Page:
Jupiter’s Travels: The road adventurers’ adventure book updated

Fifty years ago, intrepid biker and travel writer Ted Simon set off on an international odyssey that resonates with fans – Simon de Burton among them – to this day

In the Edit section of Secret Trips you can read about the English round-the-world motorcycling guru Ted Simon and his remarkable journey on an ex-police Triumph that took him 60,647 miles by road and a further 17,655 on ferries and trains between 1973 and 1976.

The book that came out of it – Jupiter’s Travels – is widely regarded as the overland motorcyclist’s bible, and the moment I started reading my first-edition copy as a bike-mad 15-year-old I was inspired to follow in Ted’s tyre tracks and spend as much of my life as possible seeking adventure on two wheels.

And that was despite the fact that the book featured only a single photograph – a colour snap on the back cover showing the dusty, heavily overloaded bike parked-up on a gravel track in Chile.

But that didn’t mean that Simon didn’t keep a visual record of his odyssey. In fact, he took two Pentax camera bodies, three lenses and a precious stock of Kodachrome film with which he photographed what he could, when he could along the way.

The pictures he took were always intended to serve as a photographic reminder of his remarkable journey – but a decade ago he published them in a book called Jupiter’s Travels in Camera that was produced in very limited numbers.

More recently, Simon decided to re-publish the book himself – and the result is a truly breathtaking album of more than 300 images that appear to have remained as fresh, bright and sharp as when they were first taken, yet which tell a story of a completely different era. 

An era so different, in fact, that the global upheavals that have taken place in the interim mean it would be impossible to follow the same route as Simon took half a century ago.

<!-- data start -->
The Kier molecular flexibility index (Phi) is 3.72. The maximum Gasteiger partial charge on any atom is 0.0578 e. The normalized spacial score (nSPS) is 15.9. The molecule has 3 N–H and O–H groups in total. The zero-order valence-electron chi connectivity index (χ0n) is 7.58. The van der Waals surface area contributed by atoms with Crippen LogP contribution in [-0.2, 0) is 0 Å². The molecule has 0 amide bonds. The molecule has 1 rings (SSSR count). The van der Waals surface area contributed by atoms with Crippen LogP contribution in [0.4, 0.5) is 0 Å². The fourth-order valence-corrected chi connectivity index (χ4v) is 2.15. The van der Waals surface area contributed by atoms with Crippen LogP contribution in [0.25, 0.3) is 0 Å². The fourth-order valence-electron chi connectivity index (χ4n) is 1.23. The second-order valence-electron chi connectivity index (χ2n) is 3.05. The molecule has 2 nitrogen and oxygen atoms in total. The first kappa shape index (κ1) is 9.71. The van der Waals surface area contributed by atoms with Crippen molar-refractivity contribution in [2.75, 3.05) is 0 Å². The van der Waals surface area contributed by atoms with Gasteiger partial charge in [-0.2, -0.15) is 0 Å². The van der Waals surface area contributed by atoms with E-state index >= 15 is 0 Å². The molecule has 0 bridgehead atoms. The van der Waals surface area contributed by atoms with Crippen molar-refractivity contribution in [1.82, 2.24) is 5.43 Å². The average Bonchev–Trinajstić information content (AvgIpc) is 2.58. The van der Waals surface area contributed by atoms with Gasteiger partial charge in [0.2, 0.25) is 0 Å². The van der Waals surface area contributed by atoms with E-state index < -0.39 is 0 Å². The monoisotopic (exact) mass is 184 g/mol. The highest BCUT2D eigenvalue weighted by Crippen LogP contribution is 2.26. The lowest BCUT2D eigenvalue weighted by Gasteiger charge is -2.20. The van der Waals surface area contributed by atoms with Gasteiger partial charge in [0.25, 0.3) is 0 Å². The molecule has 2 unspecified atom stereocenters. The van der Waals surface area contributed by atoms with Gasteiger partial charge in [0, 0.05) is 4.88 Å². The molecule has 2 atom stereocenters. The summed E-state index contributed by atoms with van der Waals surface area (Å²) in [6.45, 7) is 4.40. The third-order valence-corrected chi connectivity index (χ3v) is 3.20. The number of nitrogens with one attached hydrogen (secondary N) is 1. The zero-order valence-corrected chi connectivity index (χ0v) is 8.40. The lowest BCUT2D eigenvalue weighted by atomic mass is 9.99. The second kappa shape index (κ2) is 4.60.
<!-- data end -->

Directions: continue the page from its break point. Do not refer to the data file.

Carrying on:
Although he says he was ‘never a photographer’ and ‘only took cameras… as an afterthought’, many of the images are truly stunning and most are superbly evocative of the time and place in which they were taken.

From the “self portrait” that shows Simon astride the battered Triumph in Africa to an image of a south American craftsman making him a set of leather panniers, and from his shots of the Turkana people of Kenya to a boy snake charmer in India, there is barely a photo in the book that doesn’t make the reader want to saddle up and hit the road.

The book is divided into regions, and in many cases Simon recounts the specific memories that each set of images evokes in order to create a sort of bite-sized version of the original book.

Jupiter’s Travels in Camera can be bought direct from Simon through his website, jupitalia.com, for $50. And though they say a picture is worth a thousand words, In Camera will certainly leave you curious to read Jupiter’s Travels ($25). So you might as well order them both. Believe me, you won’t regret it.

By Simon de Burton. Simon is a journalist and author who writes for the FT’s How to Spend ItBritish GQ and Boat International, among others

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